Doctor monitors how much money students contribute and how much the district spends to keep the food coming. The school continually adds new dishes to chase student palates, such as smoothies, hot wings, cheesecake and breadsticks. Federal bulk-food shipments provide a baseline from which the lunch ladies can improvise.

“I look at what we can get and then calculate what else to add,” Godfrey said.

If the government provides ground beef at a vast discount, she can add sour cream, green onions and jalapeños to enhance the taste and appearance. In a best-case financial scenario, guacamole might even make the list.

The more students eat in the cafeteria, the more subsidized commodities the federal government allocates to the school – freeing up money to spend on special extras like guacamole. The federal shipments help Los Altos High serve food at a discount to students, but the kitchen staff rules out some of it for not being worth the loss of taste.

Godfrey described turning down the government’s alarming-sounding “Beef Crumble” because it was so horrid she wouldn’t eat it herself – and thus wouldn’t serve it. Some quick research revealed that the Crumble is precooked ground beef cut with soy protein, frozen and shipped in cases throughout the country.

The five-item hot meal costs $3, but students from families with incomes at or below 130 percent of the poverty level are eligible for free meals. Those with incomes between 130 and 185 percent of the poverty level are eligible for reduced-price meals at 40 cents. The government supplies subsidies for all students eating lunches, ranging from $2.93 for students who pay nothing to 28 cents for the students who pay $3.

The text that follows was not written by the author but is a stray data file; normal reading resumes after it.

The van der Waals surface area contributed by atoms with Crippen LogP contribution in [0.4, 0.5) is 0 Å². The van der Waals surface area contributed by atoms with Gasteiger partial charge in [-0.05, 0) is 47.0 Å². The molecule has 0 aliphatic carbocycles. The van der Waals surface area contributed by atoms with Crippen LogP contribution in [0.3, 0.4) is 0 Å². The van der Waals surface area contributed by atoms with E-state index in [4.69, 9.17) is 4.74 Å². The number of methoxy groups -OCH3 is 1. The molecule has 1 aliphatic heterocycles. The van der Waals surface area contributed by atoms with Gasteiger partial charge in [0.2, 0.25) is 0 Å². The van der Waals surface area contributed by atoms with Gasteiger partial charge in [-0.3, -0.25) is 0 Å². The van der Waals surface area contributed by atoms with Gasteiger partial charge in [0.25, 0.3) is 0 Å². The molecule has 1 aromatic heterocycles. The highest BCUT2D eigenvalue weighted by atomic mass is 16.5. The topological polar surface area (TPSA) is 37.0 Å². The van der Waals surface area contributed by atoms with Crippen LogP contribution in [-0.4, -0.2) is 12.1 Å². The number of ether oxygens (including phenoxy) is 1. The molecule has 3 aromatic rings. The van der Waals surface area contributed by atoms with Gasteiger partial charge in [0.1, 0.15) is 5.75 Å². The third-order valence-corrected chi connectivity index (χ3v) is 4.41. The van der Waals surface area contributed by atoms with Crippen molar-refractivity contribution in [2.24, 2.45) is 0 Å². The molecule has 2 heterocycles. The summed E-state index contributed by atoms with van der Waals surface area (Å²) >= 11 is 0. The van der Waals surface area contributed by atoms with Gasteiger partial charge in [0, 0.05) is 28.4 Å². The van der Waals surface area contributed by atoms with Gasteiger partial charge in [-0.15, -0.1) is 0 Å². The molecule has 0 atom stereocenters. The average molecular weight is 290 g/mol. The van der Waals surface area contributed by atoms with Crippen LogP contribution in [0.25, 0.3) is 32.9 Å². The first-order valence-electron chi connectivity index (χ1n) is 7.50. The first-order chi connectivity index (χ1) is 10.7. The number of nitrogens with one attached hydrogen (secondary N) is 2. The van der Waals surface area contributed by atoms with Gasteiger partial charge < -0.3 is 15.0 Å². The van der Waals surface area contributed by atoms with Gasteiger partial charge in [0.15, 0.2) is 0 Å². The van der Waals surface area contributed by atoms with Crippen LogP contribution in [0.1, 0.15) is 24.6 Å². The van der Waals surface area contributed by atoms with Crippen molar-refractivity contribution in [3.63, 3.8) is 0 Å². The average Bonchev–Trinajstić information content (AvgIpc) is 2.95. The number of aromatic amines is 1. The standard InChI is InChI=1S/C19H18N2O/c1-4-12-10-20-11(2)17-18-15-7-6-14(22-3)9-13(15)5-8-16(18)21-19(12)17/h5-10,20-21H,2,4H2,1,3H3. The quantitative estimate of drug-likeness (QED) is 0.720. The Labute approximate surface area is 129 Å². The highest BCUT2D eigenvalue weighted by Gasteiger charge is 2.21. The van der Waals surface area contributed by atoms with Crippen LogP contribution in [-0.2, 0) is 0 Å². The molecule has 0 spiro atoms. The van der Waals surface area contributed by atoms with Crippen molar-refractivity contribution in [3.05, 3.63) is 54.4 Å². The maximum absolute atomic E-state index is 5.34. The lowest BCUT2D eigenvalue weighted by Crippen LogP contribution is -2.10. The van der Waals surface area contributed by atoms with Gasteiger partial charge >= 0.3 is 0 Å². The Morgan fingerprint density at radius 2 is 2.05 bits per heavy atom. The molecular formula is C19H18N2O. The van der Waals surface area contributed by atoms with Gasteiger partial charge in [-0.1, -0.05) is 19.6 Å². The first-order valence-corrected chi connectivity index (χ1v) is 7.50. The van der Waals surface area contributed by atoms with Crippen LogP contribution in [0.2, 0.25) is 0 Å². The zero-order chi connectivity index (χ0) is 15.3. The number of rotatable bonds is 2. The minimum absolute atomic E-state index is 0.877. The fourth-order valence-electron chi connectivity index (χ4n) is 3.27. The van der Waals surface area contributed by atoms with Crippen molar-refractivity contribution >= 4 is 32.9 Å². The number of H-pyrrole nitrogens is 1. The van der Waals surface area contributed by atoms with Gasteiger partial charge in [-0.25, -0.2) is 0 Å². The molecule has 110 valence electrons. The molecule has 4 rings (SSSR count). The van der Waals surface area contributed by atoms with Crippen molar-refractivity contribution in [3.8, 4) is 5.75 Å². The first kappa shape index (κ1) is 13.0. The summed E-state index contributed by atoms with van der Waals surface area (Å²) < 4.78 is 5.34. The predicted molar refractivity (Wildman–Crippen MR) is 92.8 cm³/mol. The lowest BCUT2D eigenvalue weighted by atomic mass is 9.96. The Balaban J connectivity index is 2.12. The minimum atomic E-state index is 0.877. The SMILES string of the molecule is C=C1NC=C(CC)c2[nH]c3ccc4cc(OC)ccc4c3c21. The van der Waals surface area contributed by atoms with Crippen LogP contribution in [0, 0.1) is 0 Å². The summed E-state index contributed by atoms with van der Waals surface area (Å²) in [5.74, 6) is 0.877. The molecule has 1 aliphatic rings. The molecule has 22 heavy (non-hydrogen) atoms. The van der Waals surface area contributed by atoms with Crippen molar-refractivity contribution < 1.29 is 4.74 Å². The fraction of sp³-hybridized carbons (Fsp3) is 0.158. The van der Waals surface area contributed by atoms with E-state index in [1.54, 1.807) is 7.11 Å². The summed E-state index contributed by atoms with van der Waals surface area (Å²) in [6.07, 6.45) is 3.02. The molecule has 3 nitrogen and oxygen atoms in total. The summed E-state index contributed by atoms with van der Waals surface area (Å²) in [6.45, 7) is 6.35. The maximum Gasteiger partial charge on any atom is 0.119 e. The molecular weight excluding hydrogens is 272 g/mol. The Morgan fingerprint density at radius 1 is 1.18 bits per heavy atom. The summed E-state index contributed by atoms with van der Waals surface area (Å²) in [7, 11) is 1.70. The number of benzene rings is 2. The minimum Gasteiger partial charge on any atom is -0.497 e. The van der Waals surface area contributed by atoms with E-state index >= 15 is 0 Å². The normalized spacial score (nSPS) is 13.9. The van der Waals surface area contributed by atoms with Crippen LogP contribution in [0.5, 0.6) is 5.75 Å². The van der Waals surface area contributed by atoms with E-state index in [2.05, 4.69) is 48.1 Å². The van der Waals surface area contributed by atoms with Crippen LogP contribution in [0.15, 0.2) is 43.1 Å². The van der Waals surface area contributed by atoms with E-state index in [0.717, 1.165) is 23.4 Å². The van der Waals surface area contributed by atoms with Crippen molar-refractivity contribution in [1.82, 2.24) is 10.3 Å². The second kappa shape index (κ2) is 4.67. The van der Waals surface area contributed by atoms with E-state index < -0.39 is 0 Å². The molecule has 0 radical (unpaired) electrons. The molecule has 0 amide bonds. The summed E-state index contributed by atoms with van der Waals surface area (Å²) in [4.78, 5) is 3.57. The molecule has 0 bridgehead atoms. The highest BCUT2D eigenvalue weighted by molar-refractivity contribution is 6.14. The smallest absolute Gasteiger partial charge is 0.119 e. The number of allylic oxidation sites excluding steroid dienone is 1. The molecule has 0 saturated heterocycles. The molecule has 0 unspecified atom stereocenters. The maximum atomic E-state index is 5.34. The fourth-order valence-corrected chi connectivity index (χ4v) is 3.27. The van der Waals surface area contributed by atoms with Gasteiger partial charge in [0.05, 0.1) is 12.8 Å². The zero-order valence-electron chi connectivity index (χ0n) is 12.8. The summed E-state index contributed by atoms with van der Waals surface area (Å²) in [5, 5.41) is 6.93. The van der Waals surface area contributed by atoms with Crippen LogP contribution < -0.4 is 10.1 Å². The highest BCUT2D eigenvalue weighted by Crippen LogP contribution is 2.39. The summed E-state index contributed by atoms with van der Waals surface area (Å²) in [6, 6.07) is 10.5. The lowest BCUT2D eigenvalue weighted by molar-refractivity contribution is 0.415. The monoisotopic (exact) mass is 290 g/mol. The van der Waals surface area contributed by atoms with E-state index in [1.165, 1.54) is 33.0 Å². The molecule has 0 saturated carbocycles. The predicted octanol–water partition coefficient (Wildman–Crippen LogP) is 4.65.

“If you need to eat, come to us. No one gets turned down if they don’t have 40 cents,” Godfrey said. “That’s why we can never let this go – and it’s not even just the students with reduced price. (Students) get a lot for $3.”

That price covers the ingredients for the hot meal, which cost approximately 60 cents the day we visited, in addition to the expense of operating the kitchen. Los Altos High sources its produce locally from a Mountain View-based supplier that offers fruits and vegetables at a lower price than their main supplier, SYSCO, the food corporation behind much of the nation’s institutional fare.

Godfrey has reigned over the kitchens at Los Altos and Mountain View high schools for 17 years and has seen many changes during that time. She and Doctor reminisced about the cafeterias of their youth, with white-clad lunch ladies in hairnets and perpetually lukewarm milk. The milk at Los Altos High nestles in a refrigerated case.

Stripping away class markers

You can come to know a student body through what they eat. The economics of the lunch hall reflect the region’s hollow structure, with wealthy families, the very poor and few in between. Approximately 90 percent of the students who apply for subsidized meals at Los Altos High qualify for entirely free lunches rather than the subsidized middle ground.

School lunches are about more than flavor, personal preference or even nutrition standards. The cafeteria system as students know it was carefully designed to help supply meals for children who don’t always get enough to eat at home. Although many students at Los Altos High may have family money to spend downtown or at the food truck, not all do. The breakfasts and lunches on campus aren’t intended as just a convenience for people too busy to pack a lunch bag. A seldom-spoken part of the school lunch debate relates to affluence and the idea that mealtimes shouldn’t be segregated by cost.

Anyone who stood in line as a child from a poor family remembers the systems of the past, when every status-conscious student could see who was paying with the differently colored “subsidized” discount card. The government now audits how cafeterias structure their payment systems, attempting to make sure that a parent’s income isn’t obviously flagged.

At Los Altos High’s cafeteria, all students type in their ID at checkout. For some, that triggers a hidden discount. Others just tap into the money parents have deposited to their account. At the PTSA pizza stand or the taco truck, only cash secures a meal.